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Commentary and Analysis | WESTERN FIRES

A Dream That Dares Disaster

July 07, 2002|PATRICIA NELSON LIMERICK and WILLIAM TRAVIS | Patricia Nelson Limerick, a professor of history and environmental studies, is the author of "Something in the Soil: Legacies and Reckonings in the New West." William Travis, a professor of geography, is the editor of the Atlas of the New West. Both work at the Center of the American West at the University of Colorado.

BOULDER, Colo. — If you live here and try not to think about fire, you've got a big job ahead of you. The sky is a gray haze because of the Front Range fires. The effects of drought are everywhere: You are allowed to water your lawn twice a week for 15 minutes. The forests immediately to our west are as dry as our lawns; that these dry trees are not burning is a state of grace that we're not taking for granted.

Fire sweeping through Western forests and grasslands is the oldest story both in and outside town. It's a story that began long before rural subdivisions spread into the forests.

Before we had the federal government and aggressive fire protection to blame for our troubles, Indians often watched smoke fill the air as trees and grasses burned. Sometimes lightning started the fires; sometimes the Indians used fire to encourage conditions more favorable to game. Either way, the Western forests burned.

Combine lots of biomass (aka, plants) with an arid or semiarid climate and fire is an entirely predictable feature of regional life. Yet an unwillingness to let the recognition of risk restrict individual freedom is an equally predictable feature of Western life. In the summer of 2002, these two dynamics have collided: Never before have so many Western homes been located, voluntarily and even willfully by their builders and owners, in the line of fire.

At the core of the Western dream is an individual who insists on making his own choices and refuses petty regulation. The Western landscape is rugged and tough, but the Westerner is more rugged--and tougher. He settles where he wants to and lives according to his own, self-reliant terms.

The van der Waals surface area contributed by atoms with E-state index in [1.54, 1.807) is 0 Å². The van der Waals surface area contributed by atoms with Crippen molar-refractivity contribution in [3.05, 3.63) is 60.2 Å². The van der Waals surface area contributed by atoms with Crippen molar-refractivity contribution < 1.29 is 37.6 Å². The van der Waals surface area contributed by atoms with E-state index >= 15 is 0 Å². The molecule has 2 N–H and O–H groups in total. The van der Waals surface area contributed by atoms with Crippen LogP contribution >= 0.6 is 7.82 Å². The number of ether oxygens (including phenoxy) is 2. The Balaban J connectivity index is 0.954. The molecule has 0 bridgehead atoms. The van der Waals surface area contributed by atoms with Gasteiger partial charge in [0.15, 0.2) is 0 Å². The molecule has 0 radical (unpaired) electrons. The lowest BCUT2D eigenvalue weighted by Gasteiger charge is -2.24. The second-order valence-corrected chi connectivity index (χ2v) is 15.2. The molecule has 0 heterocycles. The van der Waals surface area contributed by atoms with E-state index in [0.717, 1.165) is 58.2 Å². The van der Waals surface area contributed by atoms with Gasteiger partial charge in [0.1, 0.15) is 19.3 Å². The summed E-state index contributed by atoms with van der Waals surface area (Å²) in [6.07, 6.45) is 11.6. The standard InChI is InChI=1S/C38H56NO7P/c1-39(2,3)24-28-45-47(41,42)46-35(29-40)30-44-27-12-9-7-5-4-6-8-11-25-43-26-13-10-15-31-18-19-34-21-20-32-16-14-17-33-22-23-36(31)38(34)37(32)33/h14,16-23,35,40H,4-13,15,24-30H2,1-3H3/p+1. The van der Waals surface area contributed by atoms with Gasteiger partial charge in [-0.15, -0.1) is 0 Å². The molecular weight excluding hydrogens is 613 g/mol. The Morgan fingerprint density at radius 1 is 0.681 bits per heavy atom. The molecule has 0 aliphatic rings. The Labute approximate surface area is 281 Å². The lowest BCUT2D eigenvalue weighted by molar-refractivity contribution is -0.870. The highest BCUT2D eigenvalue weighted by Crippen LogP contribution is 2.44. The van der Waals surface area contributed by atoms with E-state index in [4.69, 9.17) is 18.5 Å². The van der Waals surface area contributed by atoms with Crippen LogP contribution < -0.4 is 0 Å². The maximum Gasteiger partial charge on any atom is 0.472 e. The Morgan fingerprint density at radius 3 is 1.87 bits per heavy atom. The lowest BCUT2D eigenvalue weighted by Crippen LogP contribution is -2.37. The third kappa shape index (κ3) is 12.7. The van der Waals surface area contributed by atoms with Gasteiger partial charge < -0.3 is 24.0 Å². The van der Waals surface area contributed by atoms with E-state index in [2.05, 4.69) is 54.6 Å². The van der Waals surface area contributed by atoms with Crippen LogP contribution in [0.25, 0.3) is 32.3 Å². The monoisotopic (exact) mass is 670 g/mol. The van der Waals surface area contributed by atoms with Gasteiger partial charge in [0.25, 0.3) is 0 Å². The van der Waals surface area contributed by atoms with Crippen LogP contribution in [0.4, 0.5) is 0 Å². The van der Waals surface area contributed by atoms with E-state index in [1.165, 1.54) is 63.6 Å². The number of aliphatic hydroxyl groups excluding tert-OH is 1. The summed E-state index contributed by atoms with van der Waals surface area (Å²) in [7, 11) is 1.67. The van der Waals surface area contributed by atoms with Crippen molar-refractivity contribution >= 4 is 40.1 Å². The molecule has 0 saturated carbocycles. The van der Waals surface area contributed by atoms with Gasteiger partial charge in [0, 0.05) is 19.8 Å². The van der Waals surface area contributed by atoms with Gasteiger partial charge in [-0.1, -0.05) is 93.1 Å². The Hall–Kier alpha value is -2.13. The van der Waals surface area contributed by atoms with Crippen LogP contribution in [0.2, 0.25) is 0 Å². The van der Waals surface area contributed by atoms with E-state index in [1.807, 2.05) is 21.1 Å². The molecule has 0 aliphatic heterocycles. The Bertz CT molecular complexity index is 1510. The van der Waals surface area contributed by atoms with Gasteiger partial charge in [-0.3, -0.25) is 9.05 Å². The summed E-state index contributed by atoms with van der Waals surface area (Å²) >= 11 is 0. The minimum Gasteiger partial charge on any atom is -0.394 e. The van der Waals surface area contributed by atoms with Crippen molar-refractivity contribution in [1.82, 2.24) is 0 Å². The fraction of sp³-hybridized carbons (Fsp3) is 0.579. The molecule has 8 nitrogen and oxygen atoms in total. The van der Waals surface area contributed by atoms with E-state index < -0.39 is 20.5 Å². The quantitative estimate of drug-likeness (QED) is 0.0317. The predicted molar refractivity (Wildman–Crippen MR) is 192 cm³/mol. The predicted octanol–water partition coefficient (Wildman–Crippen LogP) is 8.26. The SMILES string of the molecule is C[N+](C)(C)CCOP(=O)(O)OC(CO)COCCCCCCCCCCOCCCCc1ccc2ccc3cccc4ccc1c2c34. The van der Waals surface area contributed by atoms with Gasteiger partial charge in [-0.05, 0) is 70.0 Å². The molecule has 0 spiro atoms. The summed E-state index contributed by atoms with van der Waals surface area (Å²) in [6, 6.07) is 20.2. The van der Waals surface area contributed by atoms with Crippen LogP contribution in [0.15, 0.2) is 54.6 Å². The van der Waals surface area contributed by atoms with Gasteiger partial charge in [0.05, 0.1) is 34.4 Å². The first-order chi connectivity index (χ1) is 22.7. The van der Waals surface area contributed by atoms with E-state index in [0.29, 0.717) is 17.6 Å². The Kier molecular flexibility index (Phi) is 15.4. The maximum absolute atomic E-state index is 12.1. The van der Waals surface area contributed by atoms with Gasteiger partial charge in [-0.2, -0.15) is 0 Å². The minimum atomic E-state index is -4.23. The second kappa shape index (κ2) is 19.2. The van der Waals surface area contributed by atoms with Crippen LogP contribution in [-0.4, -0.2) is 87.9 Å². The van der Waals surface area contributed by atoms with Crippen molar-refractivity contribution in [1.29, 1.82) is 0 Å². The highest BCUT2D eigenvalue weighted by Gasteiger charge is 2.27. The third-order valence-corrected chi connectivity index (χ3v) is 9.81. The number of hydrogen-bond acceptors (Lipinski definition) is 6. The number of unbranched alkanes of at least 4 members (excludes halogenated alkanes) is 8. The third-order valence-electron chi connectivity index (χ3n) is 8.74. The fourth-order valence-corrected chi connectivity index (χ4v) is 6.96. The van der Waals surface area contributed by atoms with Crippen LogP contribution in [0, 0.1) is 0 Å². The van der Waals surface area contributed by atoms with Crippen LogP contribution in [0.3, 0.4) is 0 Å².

Until, that is, he needs help.

The Western dream has a golden parachute, a bail-out sequence, an escape clause and an exit plan. Pioneers intruded into Indian territory, and when they got themselves into a mess, the Army arrived to protect them and remove the Indians. Farmers tried to grow crops in places with low rainfall, and the U.S. Bureau of Reclamation built the dams and reservoirs that filled in for the rain. Homeowners wanted to live in houses with stunning views, and counties built the roads and supplied the services to make these sites accessible and livable.

Western risk-taking has often relied on this back-up plan: We get ourselves in a pinch and the government--local, state and federal--rushes to get us out of it. Nature presents challenges that are at once dangerous and appealing, but human ingenuity and government funding quickly drain the danger out of these challenges and leave only their appeal.

Will the fires of 2002 lead to a different outcome? In the mountains of the West, Americans seek tranquillity, leisure and escape from the tension and friction of normal life. A landscape in flames, with fire bearing down on an architect-designed dream house, rebukes this vision with a force that should challenge our perceptions and the customs that flow from them.

But how justified is such a hope? Will a different, wiser West arise from the ashes of this summer?

Disaster will not necessarily discourage settling in the forest, a lesson Westerners might have imported from the East. People are still drawn to sites along the hurricane-vulnerable East Coast, even though a single hurricane can destroy a far greater number of homes than a whole season of Western forest fires. The Mississippi River floods repeatedly, and yet development of flood plains has not significantly slowed. Government programs to buy out storm-damaged homes pale in comparison with (and achieve a whole lot less popularity than) those that fund the rebuilding of communities.

And a season of fire, unlike a hurricane or flood, can even give a reassuring sense that now that misfortune has occurred, its recurrence is unlikely, thus nearly eliminating danger in the near future.

In some unexpected ways, the fires may strengthen the belief that the West is still an exciting, adventurous, wild place. Resilient real estate agents may already be at work on the new ads:

"Special home site with views unmarred by trees. Feel safe in the wide open spaces close to nature; recent fire means little hazard for the life of your mortgage! Improved habitat very likely to attract elk, bears and mountain lions to your viewscape."

Along with a weakness for real estate agents, Westerners have a deep-rooted hostility to regulation and are die-hard advocates of the rights of private-property owners. These attitudes are, apparently, inflammable; fire passes over them and leaves no mark. Few rural areas have any zoning, and many get along without building codes, not to mention the sort of regulations that might reduce fire hazards.

The human mind comes well-equipped with a set of time-sensitive blinders. Past and future danger falls out of the range of vision. If unpleasantness comes to a merciful end, and a comfortable present is restored, the lessons of history fade quickly from view. But every now and then, a lesson sticks.

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